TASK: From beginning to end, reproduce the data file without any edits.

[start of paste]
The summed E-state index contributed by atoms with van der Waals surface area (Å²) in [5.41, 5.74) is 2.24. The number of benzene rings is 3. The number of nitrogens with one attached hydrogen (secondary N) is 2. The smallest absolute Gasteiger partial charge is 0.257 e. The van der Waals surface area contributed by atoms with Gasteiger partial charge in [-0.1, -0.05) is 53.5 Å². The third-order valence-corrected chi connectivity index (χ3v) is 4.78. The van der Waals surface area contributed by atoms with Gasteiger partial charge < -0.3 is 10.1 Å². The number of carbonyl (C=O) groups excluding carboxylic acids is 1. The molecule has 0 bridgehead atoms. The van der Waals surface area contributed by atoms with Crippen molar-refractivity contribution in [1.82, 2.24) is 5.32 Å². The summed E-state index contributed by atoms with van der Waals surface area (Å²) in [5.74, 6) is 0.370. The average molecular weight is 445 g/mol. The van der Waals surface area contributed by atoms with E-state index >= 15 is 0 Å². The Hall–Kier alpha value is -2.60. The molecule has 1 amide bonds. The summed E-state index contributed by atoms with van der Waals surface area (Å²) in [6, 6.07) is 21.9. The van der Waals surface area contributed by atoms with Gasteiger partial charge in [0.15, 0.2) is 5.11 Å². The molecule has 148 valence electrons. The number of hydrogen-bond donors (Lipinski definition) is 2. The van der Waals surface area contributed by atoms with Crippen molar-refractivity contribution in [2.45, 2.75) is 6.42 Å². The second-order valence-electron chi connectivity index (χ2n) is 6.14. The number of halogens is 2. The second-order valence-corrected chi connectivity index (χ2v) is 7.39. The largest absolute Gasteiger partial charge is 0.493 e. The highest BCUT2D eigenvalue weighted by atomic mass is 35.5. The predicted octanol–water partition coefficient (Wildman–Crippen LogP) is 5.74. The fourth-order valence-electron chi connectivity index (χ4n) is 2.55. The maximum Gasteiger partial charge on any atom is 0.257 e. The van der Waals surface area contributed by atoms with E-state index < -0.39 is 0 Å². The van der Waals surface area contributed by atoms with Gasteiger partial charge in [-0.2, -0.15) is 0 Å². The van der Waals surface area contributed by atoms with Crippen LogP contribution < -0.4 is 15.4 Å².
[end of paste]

The summed E-state index contributed by atoms with van der Waals surface area (Å²) in [5.41, 5.74) is 2.24. The number of benzene rings is 3. The number of nitrogens with one attached hydrogen (secondary N) is 2. The smallest absolute Gasteiger partial charge is 0.257 e. The van der Waals surface area contributed by atoms with Gasteiger partial charge in [-0.1, -0.05) is 53.5 Å². The third-order valence-corrected chi connectivity index (χ3v) is 4.78. The van der Waals surface area contributed by atoms with Gasteiger partial charge < -0.3 is 10.1 Å². The number of carbonyl (C=O) groups excluding carboxylic acids is 1. The molecule has 0 bridgehead atoms. The van der Waals surface area contributed by atoms with Crippen molar-refractivity contribution in [1.82, 2.24) is 5.32 Å². The summed E-state index contributed by atoms with van der Waals surface area (Å²) in [5.74, 6) is 0.370. The average molecular weight is 445 g/mol. The van der Waals surface area contributed by atoms with E-state index >= 15 is 0 Å². The Hall–Kier alpha value is -2.60. The molecule has 1 amide bonds. The summed E-state index contributed by atoms with van der Waals surface area (Å²) in [6, 6.07) is 21.9. The van der Waals surface area contributed by atoms with Gasteiger partial charge in [0.15, 0.2) is 5.11 Å². The molecule has 148 valence electrons. The number of hydrogen-bond donors (Lipinski definition) is 2. The van der Waals surface area contributed by atoms with Crippen molar-refractivity contribution in [2.45, 2.75) is 6.42 Å². The second-order valence-electron chi connectivity index (χ2n) is 6.14. The number of halogens is 2. The second-order valence-corrected chi connectivity index (χ2v) is 7.39. The largest absolute Gasteiger partial charge is 0.493 e. The highest BCUT2D eigenvalue weighted by atomic mass is 35.5. The predicted octanol–water partition coefficient (Wildman–Crippen LogP) is 5.74. The fourth-order valence-electron chi connectivity index (χ4n) is 2.55. The maximum Gasteiger partial charge on any atom is 0.257 e. The van der Waals surface area contributed by atoms with E-state index < -0.39 is 0 Å². The van der Waals surface area contributed by atoms with Gasteiger partial charge in [-0.2, -0.15) is 0 Å². The van der Waals surface area contributed by atoms with Crippen LogP contribution < -0.4 is 15.4 Å².